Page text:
(T2) for all , and as on any finite-dimensional subspace of E;

(T3) There exist such that
and
Then there exist , such that

Particularly, if has a convergent subsequence for every k, then has infinitely many nontrivial critical points satisfying as .

In order to apply this theorem to prove our main result, we define the functionals A, B and on our working space E by
(2.4)
and
(2.5)

for all and . Then for all . Let ,  . Note that , where Φ is the functional defined in (2.1).

## 3 Proof of Theorem 1.1

We firstly establish the following lemmas.

Lemma 3.1 Assume that () and () hold. Then for all and as on any finite-dimensional subspace of E.

Proof Since , by (2.4), it is obvious that for all .

By the proof of Lemma 2.6 of [6], for any finite-dimensional subspace , there exists a constant such that
(3.1)

where is the Lebesgue measure.

For the ϵ given in (3.1), let
Then . By (), there exists a constant such that
(3.2)
where is the constant given in (1.2). Note that
(3.3)
for any with . Thus,

for any with . This implies as on Y. □

Lemma 3.2 Assume that (), (AQ2) and () hold. Then there exist a positive integer and two sequences as such that
(3.4)
(3.5)
and
(3.6)

where and for all .

Proof Comparing this lemma with Lemma 2.7 of [6], we find that these two lemmas have the same condition (AQ2) which is the key in the proof of Lemma 2.7 of [6]. We can prove our lemma by using the same method of [6], so the details are omitted. □

Now it is the time to prove our main result Theorem 1.1.

Proof of Theorem 1.1 By virtue of (1.3), (2.3) and (2.5), maps bounded sets to bounded sets uniformly for . Obviously, for all since is even in u. Consequently, the condition (T1) of Theorem 2.1 holds. Lemma 3.1 shows that the condition (T2) holds, whereas Lemma 3.2 implies that the condition (T3) holds for all , where is given there. Therefore, by Theorem 2.1, for each , there exist and such that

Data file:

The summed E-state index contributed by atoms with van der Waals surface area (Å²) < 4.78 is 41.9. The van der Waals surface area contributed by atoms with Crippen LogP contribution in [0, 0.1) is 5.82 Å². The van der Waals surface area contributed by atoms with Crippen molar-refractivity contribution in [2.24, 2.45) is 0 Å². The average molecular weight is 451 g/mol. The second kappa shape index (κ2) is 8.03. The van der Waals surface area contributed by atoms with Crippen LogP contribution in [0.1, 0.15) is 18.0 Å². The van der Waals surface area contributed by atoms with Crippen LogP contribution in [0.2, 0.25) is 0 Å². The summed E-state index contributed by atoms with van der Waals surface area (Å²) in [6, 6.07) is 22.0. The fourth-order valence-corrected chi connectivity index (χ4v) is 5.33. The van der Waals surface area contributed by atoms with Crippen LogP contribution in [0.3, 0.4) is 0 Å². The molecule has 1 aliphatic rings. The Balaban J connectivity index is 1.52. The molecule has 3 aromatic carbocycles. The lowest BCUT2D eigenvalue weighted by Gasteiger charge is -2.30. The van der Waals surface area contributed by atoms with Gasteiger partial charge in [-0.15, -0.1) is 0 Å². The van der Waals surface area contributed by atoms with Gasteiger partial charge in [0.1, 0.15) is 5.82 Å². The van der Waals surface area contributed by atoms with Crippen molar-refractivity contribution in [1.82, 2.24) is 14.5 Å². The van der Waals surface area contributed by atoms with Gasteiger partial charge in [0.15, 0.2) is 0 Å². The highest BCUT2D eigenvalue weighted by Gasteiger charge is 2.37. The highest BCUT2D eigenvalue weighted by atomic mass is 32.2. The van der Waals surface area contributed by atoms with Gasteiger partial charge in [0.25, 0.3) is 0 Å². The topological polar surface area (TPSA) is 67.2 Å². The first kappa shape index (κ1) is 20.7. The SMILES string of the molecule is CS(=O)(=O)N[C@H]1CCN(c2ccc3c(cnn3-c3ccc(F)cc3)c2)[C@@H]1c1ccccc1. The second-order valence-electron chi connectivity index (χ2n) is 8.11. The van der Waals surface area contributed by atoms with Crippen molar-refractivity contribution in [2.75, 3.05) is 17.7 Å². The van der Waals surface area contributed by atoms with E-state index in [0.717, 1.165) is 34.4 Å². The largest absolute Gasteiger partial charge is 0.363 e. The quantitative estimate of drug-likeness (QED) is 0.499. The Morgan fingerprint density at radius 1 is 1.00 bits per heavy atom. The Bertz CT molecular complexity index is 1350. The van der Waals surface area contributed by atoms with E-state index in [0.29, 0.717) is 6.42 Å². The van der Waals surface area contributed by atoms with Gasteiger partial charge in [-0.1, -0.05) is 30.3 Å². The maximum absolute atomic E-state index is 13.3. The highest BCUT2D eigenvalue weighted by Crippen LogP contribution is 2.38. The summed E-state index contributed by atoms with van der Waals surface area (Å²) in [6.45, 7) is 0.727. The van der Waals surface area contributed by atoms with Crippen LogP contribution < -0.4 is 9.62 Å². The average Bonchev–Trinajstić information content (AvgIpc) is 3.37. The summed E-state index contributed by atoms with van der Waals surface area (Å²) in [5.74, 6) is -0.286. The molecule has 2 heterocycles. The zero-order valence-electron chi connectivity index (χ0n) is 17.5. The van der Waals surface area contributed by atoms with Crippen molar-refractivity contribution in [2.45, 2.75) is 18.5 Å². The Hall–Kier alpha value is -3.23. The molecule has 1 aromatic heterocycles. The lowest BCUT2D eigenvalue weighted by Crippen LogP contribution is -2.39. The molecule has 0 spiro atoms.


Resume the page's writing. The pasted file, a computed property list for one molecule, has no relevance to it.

(3.7)

For the sake of notational simplicity, in the following we always set for all .

Step 1. We firstly prove that is bounded in E.

Since satisfies (3.7), one has
More precisely,
(3.8)
Now, we prove that is bounded. Otherwise, without loss of generality, we may assume that
Put , we have . Going to a subsequence if necessary, we may assume that
By (1.3), we have
where . Therefore, one obtains
Passing to the limit in the inequality, by using and as , we obtain

Thus, on a subset Ω of with positive measure.

By (1.2), we have
and by the assumption (A), we obtain
where . So, we get
for all and a.e. . Hence,
An application of Fatou’s lemma yields

which is a contradiction to (3.8).

Step 2. We prove that has a convergent subsequence in E.

Since is bounded in E, E is reflexible and , without loss of generality, we assume
(3.9)

for some .

Note that
where is the orthogonal projection for all , that is,
(3.10)

In view of the compactness of and (3.9), the right-hand side of (3.10) converges strongly in E and hence in E. Together with (3.9), we have in E.

Now, from the last assertion of Theorem 2.1, we know that has infinitely many nontrivial critical points. The proof is completed. □

## Declarations

### Acknowledgements

The authors thank the referee for his/her careful reading of the manuscript. The work is supported by the Fundamental Research Funds for the Central Universities and the National Natural Science Foundation of China (No. 61001139).

## Authors’ Affiliations

(1)
College of Science, Hohai University